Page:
Cinemas hope Christopher Nolan’s film can begin a steady recovery…and prove to the public that they are safe
After a summer of closures, COVID-19 infection surges, and frequent release date changes, movie theater companies are hoping that “Tenet” can alleviate the financial struggle the pandemic threw them into.
Warner Bros. is sending “Tenet” to more than 2,800 theaters in the U.S. and Canada this weekend, but for the gamble to work, the public needs to be certain that they are safe. Joseph Masher, COO of Bow Tie Cinemas, has been preparing five months to do just that.
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“We’ve been working on reopening since shortly after we closed,” Masher told TheWrap. “We spent the summer gathering cleaning materials and PPE equipment, developing signage and adapting our theaters to make them a COVID-safe environment.”
Like the rest of the global cinema industry, Bow Tie Cinemas has suffered a rough summer, furloughing 900 employees that work in its 38 locations. Most of those theaters will be reopening for “Tenet” this weekend, including one in Hoboken, New Jersey, where Gov. Phil Murphy has given theaters clearance to reopen with a capacity limit of 25%.
“Last weekend, we reopened our locations in Connecticut for ‘The New Mutants’ and found that we got many moviegoers from New York who couldn’t go to their local theaters because they are still closed,” Masher said. “Between our Hoboken and Greenwich locations, we think that trend is going to get even stronger.”
Those smaller markets will be key for “Tenet” this weekend, as several major cities including New York, Los Angeles, Philadelphia, San Francisco and Miami have kept theaters closed while county and state officials there continue to try to contain the spread of COVID-19. It is estimated that around 70% of the domestic theatrical market will be reopened this weekend, but the 30% that isn’t are in areas of the U.S. that are significant contributors to the overall market. Both Warner Bros. and theater owners in these major cities are holding on to hope that these cities will reopen theaters later in September, as “Tenet” is expected to have the box office largely to itself.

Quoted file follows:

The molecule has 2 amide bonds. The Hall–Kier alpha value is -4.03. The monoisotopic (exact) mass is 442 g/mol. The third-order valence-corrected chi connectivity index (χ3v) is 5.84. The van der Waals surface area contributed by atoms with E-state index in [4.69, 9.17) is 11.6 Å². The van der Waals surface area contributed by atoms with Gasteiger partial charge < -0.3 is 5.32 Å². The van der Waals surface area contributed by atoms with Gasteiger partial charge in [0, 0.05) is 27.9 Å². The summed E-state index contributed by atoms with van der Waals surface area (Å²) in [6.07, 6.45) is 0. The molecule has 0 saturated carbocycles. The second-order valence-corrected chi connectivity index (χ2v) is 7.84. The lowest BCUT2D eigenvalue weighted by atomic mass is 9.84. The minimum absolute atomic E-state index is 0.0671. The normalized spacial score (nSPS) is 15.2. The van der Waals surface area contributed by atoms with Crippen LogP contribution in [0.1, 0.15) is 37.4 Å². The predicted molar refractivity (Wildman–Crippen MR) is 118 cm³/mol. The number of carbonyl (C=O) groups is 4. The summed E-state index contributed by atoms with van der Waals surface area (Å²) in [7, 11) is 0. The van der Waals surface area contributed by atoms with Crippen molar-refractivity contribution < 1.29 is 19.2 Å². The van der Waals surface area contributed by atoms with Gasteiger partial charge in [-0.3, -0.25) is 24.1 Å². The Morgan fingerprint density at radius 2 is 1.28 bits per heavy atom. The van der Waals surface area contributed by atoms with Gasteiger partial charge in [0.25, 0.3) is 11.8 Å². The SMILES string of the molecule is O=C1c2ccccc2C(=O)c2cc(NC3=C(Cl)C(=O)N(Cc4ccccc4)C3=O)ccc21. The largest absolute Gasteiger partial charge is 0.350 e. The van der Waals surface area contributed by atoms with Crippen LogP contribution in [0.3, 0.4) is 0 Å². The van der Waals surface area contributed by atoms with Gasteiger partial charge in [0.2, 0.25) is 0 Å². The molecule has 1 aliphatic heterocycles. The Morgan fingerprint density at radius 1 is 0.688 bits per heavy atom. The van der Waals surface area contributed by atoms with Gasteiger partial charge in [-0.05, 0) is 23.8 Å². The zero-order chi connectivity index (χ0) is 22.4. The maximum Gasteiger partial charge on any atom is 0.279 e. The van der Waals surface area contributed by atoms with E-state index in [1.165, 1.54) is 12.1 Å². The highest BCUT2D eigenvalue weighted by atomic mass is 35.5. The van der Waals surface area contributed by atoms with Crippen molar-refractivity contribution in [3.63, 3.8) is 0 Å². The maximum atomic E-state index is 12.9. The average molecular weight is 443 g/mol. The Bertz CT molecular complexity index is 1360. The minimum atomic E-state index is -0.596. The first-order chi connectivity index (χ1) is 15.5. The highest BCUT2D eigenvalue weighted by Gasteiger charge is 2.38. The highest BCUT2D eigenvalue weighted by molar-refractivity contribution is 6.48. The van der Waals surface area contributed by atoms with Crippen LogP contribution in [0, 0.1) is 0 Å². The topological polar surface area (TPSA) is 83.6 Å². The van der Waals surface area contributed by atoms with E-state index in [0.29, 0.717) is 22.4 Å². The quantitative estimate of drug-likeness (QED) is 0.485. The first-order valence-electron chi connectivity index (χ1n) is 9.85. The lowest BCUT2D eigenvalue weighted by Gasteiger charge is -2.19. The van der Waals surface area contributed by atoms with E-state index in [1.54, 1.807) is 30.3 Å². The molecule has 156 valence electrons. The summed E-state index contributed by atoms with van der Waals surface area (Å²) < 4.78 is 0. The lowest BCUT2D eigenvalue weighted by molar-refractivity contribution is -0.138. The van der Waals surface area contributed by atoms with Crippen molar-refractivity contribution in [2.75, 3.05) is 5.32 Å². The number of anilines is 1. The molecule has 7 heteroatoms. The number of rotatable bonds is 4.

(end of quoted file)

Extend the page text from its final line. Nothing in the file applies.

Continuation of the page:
“No modern blockbuster has faced what ‘Tenet’ is looking at. A good opening weekend would be nice, but we’re not going to be able to make a call on this film’s success for several weeks if not months,” Boxoffice analyst Shawn Robbins said. “If the word of mouth is good, then it could really have legs into the fall as moviegoers who couldn’t see the film now get to see it when their theaters open.”
Given these circumstances, what would be considered a “good” opening weekend for “Tenet”? Warner Bros. has elected not to give its own internal projections, but Masher thinks that a Labor Day weekend opening in the low $20 million range would be a solid start and a feasible goal.
“With the number of theaters open right now and the amount of interest, I think it can hit $20 million,” he said. “And for us on the exhibition end, that’s what we’d like to see too. We’re OK for now with a 25% capacity cap and having a reduced amount of new titles to show in theaters, but we’re still looking ahead to October with ‘Wonder Woman 1984’ and ‘Candyman.’ If box office numbers don’t steadily increase, then there’s concern that the studios might not be as willing to commit to releasing films in Q4.”
Of course, the other thing that could push back releases of fall films — as was the case for “Tenet” last month — is another infection surge. As treasurer of the National Association of Theater Owners and head of its New York branch, Masher has been in deep talks with New York Gov. Andrew Cuomo and other governors and state health officials trying to assure them that their theaters are safe. NATO, along with major chains like AMC, have heavily promoted their COVID-19 safety protocols, which include requiring all employees and customers to wear a mask unless eating concessions. Theaters will have buffer seats between audience members and will be cleaned between each screening.
But the most important aspect of the protocols is the air filters. The reason why theaters are considered by epidemiologists to be high-risk environments for contracting COVID is because, like airplanes and indoor dining, customers are breathing in the same air as others in a close, enclosed environment. The solution, theater owners argue, is to clean and update each auditorium’s air filtration and ventilation system. Bow Tie Theaters is using MERV 11 filters, which can block out water and air droplets that humans exhale and which the virus bonds to. Its theaters are also opening outside air vents to bring more fresh air into auditoriums, decreasing the chance of patrons breathing in recirculated air.
Masher says the system is working as planned, pointing to positive feedback from customers at Bow Tie’s Connecticut theaters and to reports from overseas theaters that have adopted the same safety protocols when “Tenet” was released last weekend to a $53 million global opening. He believes that the industry has found the formula to reopen without endangering customers’ health; but he’s had a hard time convincing Gov. Cuomo, who still has theaters on the list of businesses that can’t reopen yet in New York.
“We’ve consulted with our medical engineers and with CDC officials during every step of our safety process,” Masher said. “With the numbers in New York as low as they are, lower than almost anywhere else in the U.S., I think it’s time to reopen theaters. In a large auditorium that is regularly cleaned, with masks required, with limited capacity and social distancing, and an air system that constantly circulates and filters outside air, the chances of virus transmission are very low.”